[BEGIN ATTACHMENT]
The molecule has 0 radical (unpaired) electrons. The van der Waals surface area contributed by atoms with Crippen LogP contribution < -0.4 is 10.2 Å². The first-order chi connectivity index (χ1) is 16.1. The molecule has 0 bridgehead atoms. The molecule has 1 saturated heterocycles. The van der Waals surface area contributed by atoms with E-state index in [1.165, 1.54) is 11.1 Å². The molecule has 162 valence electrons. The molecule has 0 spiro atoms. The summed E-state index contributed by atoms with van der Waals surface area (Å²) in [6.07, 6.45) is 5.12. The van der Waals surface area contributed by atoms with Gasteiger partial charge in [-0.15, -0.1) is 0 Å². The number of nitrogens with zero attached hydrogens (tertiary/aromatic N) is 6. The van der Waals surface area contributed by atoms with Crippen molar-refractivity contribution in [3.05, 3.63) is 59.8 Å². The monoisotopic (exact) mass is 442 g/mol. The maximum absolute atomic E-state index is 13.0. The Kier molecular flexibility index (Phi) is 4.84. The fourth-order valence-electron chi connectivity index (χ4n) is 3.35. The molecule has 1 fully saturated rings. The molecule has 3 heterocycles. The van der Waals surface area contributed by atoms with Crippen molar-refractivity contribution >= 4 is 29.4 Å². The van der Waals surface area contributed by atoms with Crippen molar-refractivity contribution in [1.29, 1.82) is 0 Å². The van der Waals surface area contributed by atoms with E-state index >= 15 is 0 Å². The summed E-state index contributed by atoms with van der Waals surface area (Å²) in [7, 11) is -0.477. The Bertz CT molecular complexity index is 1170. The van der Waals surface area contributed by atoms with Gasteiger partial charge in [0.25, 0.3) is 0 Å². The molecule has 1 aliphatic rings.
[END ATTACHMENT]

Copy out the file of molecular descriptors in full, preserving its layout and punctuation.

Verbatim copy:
The molecule has 0 radical (unpaired) electrons. The van der Waals surface area contributed by atoms with Crippen LogP contribution < -0.4 is 10.2 Å². The first-order chi connectivity index (χ1) is 16.1. The molecule has 0 bridgehead atoms. The molecule has 1 saturated heterocycles. The van der Waals surface area contributed by atoms with E-state index in [1.165, 1.54) is 11.1 Å². The molecule has 162 valence electrons. The molecule has 0 spiro atoms. The summed E-state index contributed by atoms with van der Waals surface area (Å²) in [6.07, 6.45) is 5.12. The van der Waals surface area contributed by atoms with Gasteiger partial charge in [-0.15, -0.1) is 0 Å². The number of nitrogens with zero attached hydrogens (tertiary/aromatic N) is 6. The van der Waals surface area contributed by atoms with Crippen molar-refractivity contribution in [3.05, 3.63) is 59.8 Å². The monoisotopic (exact) mass is 442 g/mol. The maximum absolute atomic E-state index is 13.0. The Kier molecular flexibility index (Phi) is 4.84. The fourth-order valence-electron chi connectivity index (χ4n) is 3.35. The molecule has 1 fully saturated rings. The molecule has 3 heterocycles. The van der Waals surface area contributed by atoms with Crippen molar-refractivity contribution >= 4 is 29.4 Å². The van der Waals surface area contributed by atoms with Crippen molar-refractivity contribution in [1.29, 1.82) is 0 Å². The van der Waals surface area contributed by atoms with E-state index >= 15 is 0 Å². The summed E-state index contributed by atoms with van der Waals surface area (Å²) in [7, 11) is -0.477. The Bertz CT molecular complexity index is 1170. The van der Waals surface area contributed by atoms with Gasteiger partial charge in [0.25, 0.3) is 0 Å². The molecule has 1 aliphatic rings.